Yuri Mishin, Physics and Astronomy, was awarded $100,000 for Neural Network Interatomic Potentials by the U.S. Department of the Navy.
Aarthi Narayanan, School of Systems Biology, National Center for Biodefense and Infectious Diseases, was awarded $1,868,083 for Host-Based Anti-Microbial Peptides as Therapeutic Strategies for Alphavirus Infections the U.S. Department of Defense. Narayanan along with co-PI Kylene Kehn-Hall ,School of Systems Biology, Center for Applied Proteomics and Molecular Medicinewas awarded $3,455,083 for Genome wide mapping of host proteome: pan alphavirus proteome interactions for discovery of broad spectrum countermeasures by the U.S. Department of Defense. She also received $4,555 in funding through the George Mason University Foundation for Lyme Disease Research Support.
Peter Plavchan, Physics and Astronomy, was featured in a press article in Exoplanet Exploration: Planets beyond our solar system.
Philip Rubin, Physics and Astronomy, was awarded $502,602 for Experiments with Kaons at CERN by the National Science Foundation.
Shobita Satyapal,Physics and Astronomy, was awarded $63,434 for The Search for AGNS in Low Metallicity Dwarf Galaxies: An XMM-Newton Study by the NASA-Goddard Space Flight Center. Satyapal along with co-PI Nathan Secrest, Physics and Astronomy, was awarded $39,948 for The HST View of Was 49b: An Overmassive AGN in a Merging Dwarf Galaxy by the Space Telescope Science Institute. Prime Sponsor: NASA. Satyapal was also awarded the following: $111,813 for Academic Fellowship Program for the US Naval Observatory – TO 667 by the U.S. Department of the Navy, $15,150 for NASA-Keck 2018B Proposal #27, “The Search for Black Holes in Low Metallicity Dwarf Galaxies: The Power of Keck NIRES by Jet Propulsion Laboratory (Prime Sponsor: NASA) and $161,253 Academic Fellowship Program for the US Naval Observatory – TO 649 the U.S. Department of the Navy.
Padhu Seshaiyer, College of Science, Mathematical Sciences, had an article appear in the Notices of the American Mathematical Societydescribing his experiences teaching high level concentrated applied mathematics courses in third world African countries.
Cindy Smith, Environmental Science and Policy, was awarded $58,500 for FCPS Watershed Education AY2018-19 by Fairfax County Public Schools.
Cristiana Stan, Atmospheric, Oceanic and Earth Sciences, Center for Ocean-Land-Atmosphere Studies, was awarded $278,850 for The Impact of ocean resolution in the Unified Forecast System (UFS) on the subseasonal forecast of extreme hydrological events by National Oceanic & Atmospheric Administration.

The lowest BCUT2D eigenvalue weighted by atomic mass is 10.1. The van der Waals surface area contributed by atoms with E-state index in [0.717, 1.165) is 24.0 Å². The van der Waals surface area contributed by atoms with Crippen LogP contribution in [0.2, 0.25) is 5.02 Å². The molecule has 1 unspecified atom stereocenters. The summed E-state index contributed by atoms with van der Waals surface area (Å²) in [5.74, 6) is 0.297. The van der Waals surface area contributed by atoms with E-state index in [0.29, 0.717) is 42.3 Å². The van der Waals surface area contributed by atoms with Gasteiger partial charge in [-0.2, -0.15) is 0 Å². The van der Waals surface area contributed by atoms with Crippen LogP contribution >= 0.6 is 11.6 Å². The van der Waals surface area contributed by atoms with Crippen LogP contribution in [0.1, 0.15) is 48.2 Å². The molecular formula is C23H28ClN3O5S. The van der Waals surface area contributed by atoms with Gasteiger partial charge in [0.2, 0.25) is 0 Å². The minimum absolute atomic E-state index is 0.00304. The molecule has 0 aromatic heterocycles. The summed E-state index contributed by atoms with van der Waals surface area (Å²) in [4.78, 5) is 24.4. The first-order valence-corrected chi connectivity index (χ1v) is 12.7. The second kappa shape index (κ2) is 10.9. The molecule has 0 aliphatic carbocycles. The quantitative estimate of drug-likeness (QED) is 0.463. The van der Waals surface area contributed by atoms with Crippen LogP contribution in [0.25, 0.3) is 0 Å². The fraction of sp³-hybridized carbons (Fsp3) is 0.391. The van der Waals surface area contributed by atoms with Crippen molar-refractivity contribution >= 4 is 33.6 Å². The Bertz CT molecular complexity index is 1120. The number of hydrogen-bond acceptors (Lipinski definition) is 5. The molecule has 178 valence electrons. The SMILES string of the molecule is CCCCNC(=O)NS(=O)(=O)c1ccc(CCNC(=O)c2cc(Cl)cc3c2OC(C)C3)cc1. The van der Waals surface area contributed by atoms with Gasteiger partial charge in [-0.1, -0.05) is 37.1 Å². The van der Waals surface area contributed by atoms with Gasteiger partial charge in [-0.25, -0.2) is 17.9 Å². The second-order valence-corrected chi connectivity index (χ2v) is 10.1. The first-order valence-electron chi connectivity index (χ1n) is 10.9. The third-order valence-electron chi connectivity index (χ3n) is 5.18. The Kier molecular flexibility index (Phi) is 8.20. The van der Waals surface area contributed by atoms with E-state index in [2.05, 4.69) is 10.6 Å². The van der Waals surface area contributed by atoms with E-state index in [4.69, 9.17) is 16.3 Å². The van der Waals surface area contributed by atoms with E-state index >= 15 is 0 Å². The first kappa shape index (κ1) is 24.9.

David Straus, Atmospheric, Oceanic and Earth Sciences, along with Co-PI Laurie Trenary was awarded $322,929 for Extremes of Indian Summer Monsoon Rainfall and their Relationship to Three-Dimensional Diabatic Heating over the Pacific and Indian Oceans by the Indian Institute of Tropical Meteorology.
Thomas Wanner, Mathematical Science, was awarded $42,000 for Topological Methods in Dynamical Systems by the Simons Foundation.
Robert Weigel, Physics and Astronomy, was awarded $19,000 for Support for Artificial Intelligence Stranding Analysis by Catholic University of America. Prime Sponsor: NASA.
Chaowei (Phil) Yang,Geography and Geoinformation Science, was awarded the following grants: $50,691 for I/UCRC NASA Goddard NSF Spatiotemporal Innovation Center Membership – Planetary Defense by NASA-Goddard Space Flight Center, $100,000 for Membership renewal for Department of State, Bureau of Intelligence & Research, Office of the Geographer & Global Issues, to the I/UCRC – Spatiotemporal Innovation Centers in support of the Secondary Cities Initiative by the U.S. Department Of State, and $249,270 for Collaborative Research: Elements: Data: HDR: Developing On-Demand Service Module for Mining Geophysical Properties of Sea Ice from High Spatial Resolution Imagery by the National Science Foundation.
Jie Zhang, Physics and Astronomy, was awarded the following grants: $81,898 for Inter-cycle Variation of the CME Occurrence Rate and Kinematic Properties by Catholic University of America, and $27,329 for Understanding the Relations between CMEs from remote-sensing observations and ICMEs from in-situ observations by Catholic University of America. Prime Sponsor: NASA.